Pax Pushes FCC on Digital Must-Carry

Washington-It appears that at least one big TV-station owner-Paxson Communications Corp.-wants some quick answers on digital must-carry.

Frustrated by inaction by federal regulators and hostility from the cable industry, Paxson has filed the first digital must-carry complaint against a group of operators.

The filing could lead to a decision by the Federal Communications Commission in early January.

Paxson, owner of 60 stations that beam programming to 66 million U.S. homes, filed the complaint Sept. 11 at the FCC, after AT & T Broadband and some smaller cable operators refused to carry Paxson's owned-and-operated digital TV-station in Chicago.

After receiving such a complaint, the FCC typically places it on public notice and seeks public comments. The agency has 120 days from the publication of that notice to render a decision.

The FCC's Cable Services Bureau gets first dibs on the complaint. If Paxson dislikes the outcome, it can seek bureau reconsideration or review by the five FCC commissioners. But the agency is under no time constraints when considering a petition for reconsideration or a petition for review, an FCC source said.

According to the complaint, Paxson is seeking cable carriage of its digital signal. But its demands included some interesting twists.

In Chicago, Paxson operates an analog TV station on channel 38, which is widely carried by area cable operators. The station offers such family-friendly fare asTouched By An Angel,BonanzaandMysterious Ways.

In June, Paxson launched its digital service on channel 43, offering a digital simulcast of its analog station as its primary feed. It also decided to use its digital spectrum to multicast five other services: East and West Coast feeds of Pax TV, the Worship Network, Praise TV Network and the Total Living Network.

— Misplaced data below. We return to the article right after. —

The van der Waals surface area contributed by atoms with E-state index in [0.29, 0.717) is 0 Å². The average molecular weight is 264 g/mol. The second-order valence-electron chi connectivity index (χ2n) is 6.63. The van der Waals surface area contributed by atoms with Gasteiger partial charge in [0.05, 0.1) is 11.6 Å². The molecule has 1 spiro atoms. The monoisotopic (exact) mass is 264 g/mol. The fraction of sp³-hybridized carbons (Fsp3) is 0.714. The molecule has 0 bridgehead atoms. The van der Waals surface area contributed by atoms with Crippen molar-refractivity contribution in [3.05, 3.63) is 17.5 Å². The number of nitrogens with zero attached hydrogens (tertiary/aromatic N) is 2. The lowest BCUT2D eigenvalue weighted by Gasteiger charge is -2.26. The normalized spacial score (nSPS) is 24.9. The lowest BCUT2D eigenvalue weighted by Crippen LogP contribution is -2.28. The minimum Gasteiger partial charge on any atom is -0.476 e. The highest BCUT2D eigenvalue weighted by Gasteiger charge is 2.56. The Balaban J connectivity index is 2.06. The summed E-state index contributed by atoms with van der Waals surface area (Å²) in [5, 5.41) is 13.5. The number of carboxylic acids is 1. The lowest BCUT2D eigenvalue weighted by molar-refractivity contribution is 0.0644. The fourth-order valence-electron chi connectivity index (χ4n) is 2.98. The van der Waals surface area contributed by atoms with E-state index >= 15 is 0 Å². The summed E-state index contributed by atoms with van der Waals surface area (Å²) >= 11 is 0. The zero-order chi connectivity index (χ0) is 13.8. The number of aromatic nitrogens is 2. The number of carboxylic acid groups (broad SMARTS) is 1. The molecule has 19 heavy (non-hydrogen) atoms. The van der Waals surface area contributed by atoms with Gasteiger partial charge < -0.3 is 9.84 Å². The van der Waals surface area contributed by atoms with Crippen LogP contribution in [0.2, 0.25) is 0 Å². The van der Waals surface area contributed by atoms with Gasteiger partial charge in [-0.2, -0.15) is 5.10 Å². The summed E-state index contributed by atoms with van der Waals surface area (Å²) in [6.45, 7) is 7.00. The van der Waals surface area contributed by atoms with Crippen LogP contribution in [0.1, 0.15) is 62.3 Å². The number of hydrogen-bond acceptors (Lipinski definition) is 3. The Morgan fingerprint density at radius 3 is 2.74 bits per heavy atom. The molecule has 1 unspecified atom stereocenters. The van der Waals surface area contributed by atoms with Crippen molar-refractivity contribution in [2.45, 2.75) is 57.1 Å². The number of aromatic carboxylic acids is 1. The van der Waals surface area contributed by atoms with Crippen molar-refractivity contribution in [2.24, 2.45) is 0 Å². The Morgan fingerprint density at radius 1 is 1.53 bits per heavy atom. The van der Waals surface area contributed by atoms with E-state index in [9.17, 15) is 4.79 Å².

In the complaint and in a June 5 letter to AT & T, Paxson said it had the right to force cable operators to carry its primary digital signal-Pax TV-as a downconverted service that would occupy analog channel 38.

Under that proposal, cable operators would not have to carry both analog and digital versions of the same programming. The cable industry has complained repeatedly that it should not have to absorb a double dose of must-carry.

Paxson did not indicate how long Chicago cable operators would have to carry its primary digital feed in analog.

"We are open to their needs," said Paxson spokeswoman Nancy Udell.

While relenting on dual carriage, Paxson insisted AT & T and the other operators had to carry its digital multicast services on their digital tiers to the extent that digital TV is offered to Chicago-area cable subscribers.

In previous comments to the FCC, the National Cable Television Association has said it would consider carrying a primary digital signal in analog to help expedite the return of TV spectrum from channels 60 through 69.

The FCC wants to auction that spectrum next March to wireless carriers, and the auction could trigger a bidding war worth billions of dollars to the U.S. Treasury.